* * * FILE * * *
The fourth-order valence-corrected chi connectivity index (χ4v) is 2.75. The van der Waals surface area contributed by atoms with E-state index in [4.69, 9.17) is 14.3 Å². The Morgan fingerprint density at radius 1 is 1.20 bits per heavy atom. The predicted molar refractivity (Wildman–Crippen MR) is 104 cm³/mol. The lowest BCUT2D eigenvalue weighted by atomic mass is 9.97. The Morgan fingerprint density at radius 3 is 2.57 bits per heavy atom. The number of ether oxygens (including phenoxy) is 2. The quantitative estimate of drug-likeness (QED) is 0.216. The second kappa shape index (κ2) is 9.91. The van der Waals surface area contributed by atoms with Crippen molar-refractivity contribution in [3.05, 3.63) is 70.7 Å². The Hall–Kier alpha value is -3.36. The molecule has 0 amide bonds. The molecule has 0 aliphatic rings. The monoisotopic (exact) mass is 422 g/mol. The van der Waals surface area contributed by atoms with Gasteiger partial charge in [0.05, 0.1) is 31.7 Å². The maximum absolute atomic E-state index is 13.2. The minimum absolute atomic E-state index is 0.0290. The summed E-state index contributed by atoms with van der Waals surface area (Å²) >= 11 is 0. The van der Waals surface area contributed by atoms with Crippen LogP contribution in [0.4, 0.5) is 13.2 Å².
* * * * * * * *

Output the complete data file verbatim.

The fourth-order valence-corrected chi connectivity index (χ4v) is 2.75. The van der Waals surface area contributed by atoms with E-state index in [4.69, 9.17) is 14.3 Å². The Morgan fingerprint density at radius 1 is 1.20 bits per heavy atom. The predicted molar refractivity (Wildman–Crippen MR) is 104 cm³/mol. The lowest BCUT2D eigenvalue weighted by atomic mass is 9.97. The Morgan fingerprint density at radius 3 is 2.57 bits per heavy atom. The number of ether oxygens (including phenoxy) is 2. The quantitative estimate of drug-likeness (QED) is 0.216. The second kappa shape index (κ2) is 9.91. The van der Waals surface area contributed by atoms with Crippen molar-refractivity contribution in [3.05, 3.63) is 70.7 Å². The Hall–Kier alpha value is -3.36. The molecule has 0 amide bonds. The molecule has 0 aliphatic rings. The monoisotopic (exact) mass is 422 g/mol. The van der Waals surface area contributed by atoms with Gasteiger partial charge in [0.05, 0.1) is 31.7 Å². The maximum absolute atomic E-state index is 13.2. The minimum absolute atomic E-state index is 0.0290. The summed E-state index contributed by atoms with van der Waals surface area (Å²) >= 11 is 0. The van der Waals surface area contributed by atoms with Crippen LogP contribution in [0.4, 0.5) is 13.2 Å².